by Kate Shefte
RBC CENTER/ RALEIGH—The ‘Canes decided they liked their Game 3 performance, when Eric Staal, Sergei Samsonov and Jussi Jokinen scored in succession. So they decided to replicate the game with the same scorers, albeit in a different order. Carolina continued its strong play in the neutral zone and its special teams took care of the rest, winning the contest 4-1.
This time it was a third period surge that carried the ‘Canes over the Bruins and put a stranglehold on the season series. The ‘Canes need only one more win to advance to the Eastern Conference Finals against either Pittsburgh or Washington. That series is currently tied at two games apiece.
The Hurricanes caught the first in a series of lucky breaks when the puck careened off the post early on a penalty to Sergei Samsonov. Jokinen skated in on Thomas and appeared to kick up some snow into the goalie’s face. David Krecji quickly administered justice, knocking Jokinen off his feet and incurring a roughing penalty.
The ‘Canes allowed P.J. Axelsson to take off on a shorthanded breakaway during the power play but Ward came up with the save.
Staal responded on the same play when he took an odd bounce at the right circle and fired a shot on net. The puck barely trickled past Thomas and found its way in against the left post. His tally assured many, and the trend continued; the ‘Canes have now won each of the seven postseason games in which Staal scored a goal.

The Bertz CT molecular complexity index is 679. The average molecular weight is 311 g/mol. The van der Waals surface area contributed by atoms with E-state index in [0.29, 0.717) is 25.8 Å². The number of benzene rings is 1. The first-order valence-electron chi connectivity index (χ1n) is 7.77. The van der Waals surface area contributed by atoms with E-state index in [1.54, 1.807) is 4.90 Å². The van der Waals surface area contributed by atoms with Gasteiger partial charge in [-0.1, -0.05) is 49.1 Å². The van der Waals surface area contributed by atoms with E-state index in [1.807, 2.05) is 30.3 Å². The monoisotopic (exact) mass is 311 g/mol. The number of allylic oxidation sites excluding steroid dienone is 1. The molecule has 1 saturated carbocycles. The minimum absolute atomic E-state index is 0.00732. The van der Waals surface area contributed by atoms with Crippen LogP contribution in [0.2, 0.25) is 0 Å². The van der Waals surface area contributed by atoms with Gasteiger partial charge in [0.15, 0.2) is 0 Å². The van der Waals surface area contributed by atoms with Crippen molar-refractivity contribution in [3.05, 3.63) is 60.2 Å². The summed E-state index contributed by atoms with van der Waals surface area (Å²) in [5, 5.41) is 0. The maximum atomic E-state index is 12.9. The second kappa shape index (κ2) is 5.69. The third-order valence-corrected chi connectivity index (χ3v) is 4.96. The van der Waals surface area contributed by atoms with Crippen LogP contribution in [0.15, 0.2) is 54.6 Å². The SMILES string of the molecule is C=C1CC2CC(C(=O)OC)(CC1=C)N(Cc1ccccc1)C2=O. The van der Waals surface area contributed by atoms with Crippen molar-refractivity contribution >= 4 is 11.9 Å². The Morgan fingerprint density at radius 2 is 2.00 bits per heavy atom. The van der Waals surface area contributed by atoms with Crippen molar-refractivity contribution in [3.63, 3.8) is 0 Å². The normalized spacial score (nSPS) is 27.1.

“It seems like every time we need a goal or a big play, he shows up,” Tuomo Ruutu said of Staal. “That’s why he’s a great leader and one of the best players in the league. It’s not a coincidence that he shows up when we need him.”
But the power play didn’t stop there. Spurred on by a standing room only crowd as loud as has ever been heard in the RBC Center, the ‘Canes kept the zone and peppered Thomas with shots, mostly from the point. The ‘Canes got another lucky break when a Chara shot rang harmlessly off the post, then Thomas made several dazzling saves to keep the deficit at one.
Dennis Seidenberg started a tussle in front of the Boston bench and Cole came in to finish it. Cole received several elbows to the head for his efforts, but he earned an assist on Staal’s first goal, so all’s well that ends well.
Marc Savard tied it up for Boston on the power play. Savard’s shot went off Ward’s glove and in, even though he dove backwards to protect it. The goal was just the spark the Bruins needed to show themselves that they were still in it, and the Boston center knew it. Savard’s goal celebration, which involved beating the ice with his glove, would have made Alex Ovechkin proud.
Ward snagged Blake Wheeler’s attempted tip shot out of the air then bodied down a line drive. Gleason was lightly hooked, hammed it up and drew a call. The puck sat at Cole’s feet in the center of the crease almost comically while he and several Boston players scrambled around, searching for it and the crowd tried to helpfully call out its location. After Thomas found the puck and the whistle blew, Staal decided he had just about enough of Zdeno Chara acting as his unwanted bodyguard and the two shoved each other a few times. Staal lost his helmet before the referees broke it up.